“Money can’t buy you happiness”, however, we’ve gathered some fun facts about currencies that will make you a little bit happier – or at least: make you laugh.

Pay less than worth?   

American pennies actually cost more to be produced and shipped than what they are worth. Indeed it costs 1.8 pennies to bring a penny into circulation. The US government actually lost 69 million dollars in 2017 due to the production of pennies.

An Indian one rupee note also exceeds its value in production costs by 1.14 times and its production has ceased since 1994. The problem of counterfeit notes remains even though in 2016 the rupee was declared invalid –  a move by the Indian government to decrease corruption and the production of counterfeit money. At the same time, new banknotes were put into circulation and the old bills could be exchanged for new ones. Nonetheless, 1% or 89 million of the invalid bills are still being used to this day.

The Euro bill is designed in a way to include all the cultures and histories that span across the European Union!

The design of the Euro is more sophisticated than you might have thought. On the front side of the banknote, windows are depicted, which symbolize the openness of the Union. On the other side are bridges showing the metaphorical connection between the countries of the EU. The architectural style of the bridges varies depending on the monetary value of the banknote, for instance, the 5 € note displays a bridge in a classical style and the 10 € note a bridge in the Romanesque style. Other architectural characteristics feature Gothic, Renaissance, Baroque, and rococo elements and 19th-century iron and glass architecture. Hence, there is a lot to learn about history, culture, and architecture when you are bored standing in the queue at a market during your next trip.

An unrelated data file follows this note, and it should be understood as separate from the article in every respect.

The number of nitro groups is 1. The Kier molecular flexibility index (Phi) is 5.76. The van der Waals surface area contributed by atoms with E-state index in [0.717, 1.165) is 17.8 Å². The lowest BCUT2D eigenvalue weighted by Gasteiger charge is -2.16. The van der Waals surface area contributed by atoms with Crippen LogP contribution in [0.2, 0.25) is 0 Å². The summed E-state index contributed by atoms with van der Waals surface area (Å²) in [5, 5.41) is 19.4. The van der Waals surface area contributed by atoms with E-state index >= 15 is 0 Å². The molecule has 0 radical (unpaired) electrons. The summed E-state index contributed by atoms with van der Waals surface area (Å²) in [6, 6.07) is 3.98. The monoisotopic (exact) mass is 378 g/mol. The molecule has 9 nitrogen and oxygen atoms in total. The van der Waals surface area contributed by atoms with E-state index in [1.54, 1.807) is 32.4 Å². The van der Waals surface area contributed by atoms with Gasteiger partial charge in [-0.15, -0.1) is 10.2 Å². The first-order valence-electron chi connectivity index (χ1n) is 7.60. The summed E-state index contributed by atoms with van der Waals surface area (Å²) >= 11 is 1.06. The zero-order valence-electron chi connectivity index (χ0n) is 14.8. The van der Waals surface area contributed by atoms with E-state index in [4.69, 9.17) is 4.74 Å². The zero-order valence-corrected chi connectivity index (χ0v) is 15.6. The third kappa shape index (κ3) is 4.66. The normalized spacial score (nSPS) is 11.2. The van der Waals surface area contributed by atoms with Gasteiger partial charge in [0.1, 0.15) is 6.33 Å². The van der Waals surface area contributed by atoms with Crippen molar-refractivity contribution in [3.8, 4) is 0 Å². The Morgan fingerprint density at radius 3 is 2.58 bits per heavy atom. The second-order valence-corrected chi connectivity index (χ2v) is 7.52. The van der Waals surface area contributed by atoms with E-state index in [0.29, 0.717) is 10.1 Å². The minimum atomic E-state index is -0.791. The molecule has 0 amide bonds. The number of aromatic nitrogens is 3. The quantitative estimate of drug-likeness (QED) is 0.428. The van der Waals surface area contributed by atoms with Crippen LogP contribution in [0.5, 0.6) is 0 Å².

Not all currencies are suitable for animal lovers. 

Cashless to protect animals 

If you are vegan, you might want to switch to paying cashless as much as possible. The United Kingdom, Canada, and Vietnam among other countries use trace amounts of resin containing tallow, a form of rendered animal fat, in the production of their bills. Supposedly it increases the currencies’ resistance to counterfeiting. Although many animal activists have been pushing back against these production practices, the method has not yet been changed. 

The money revolution

Good news for those who care about animal wellbeing:  only around 8% of the world’s currency is actual physical money. Most of our transactions happen digitally. For instance, you are most likely paying your rent digitally, shopping online, or using a debit or credit card. 

Video game money, cryptocurrency … what may follow?

In a digital world the definition of currency is getting looser to encompass things such as cryptocurrency, NFTs, or video game currencies. But it will still take centuries for us to actually replace physical currency. In the meantime, we should stay curious about what funny and creative ideas may be implemented in the craft of designing banknotes.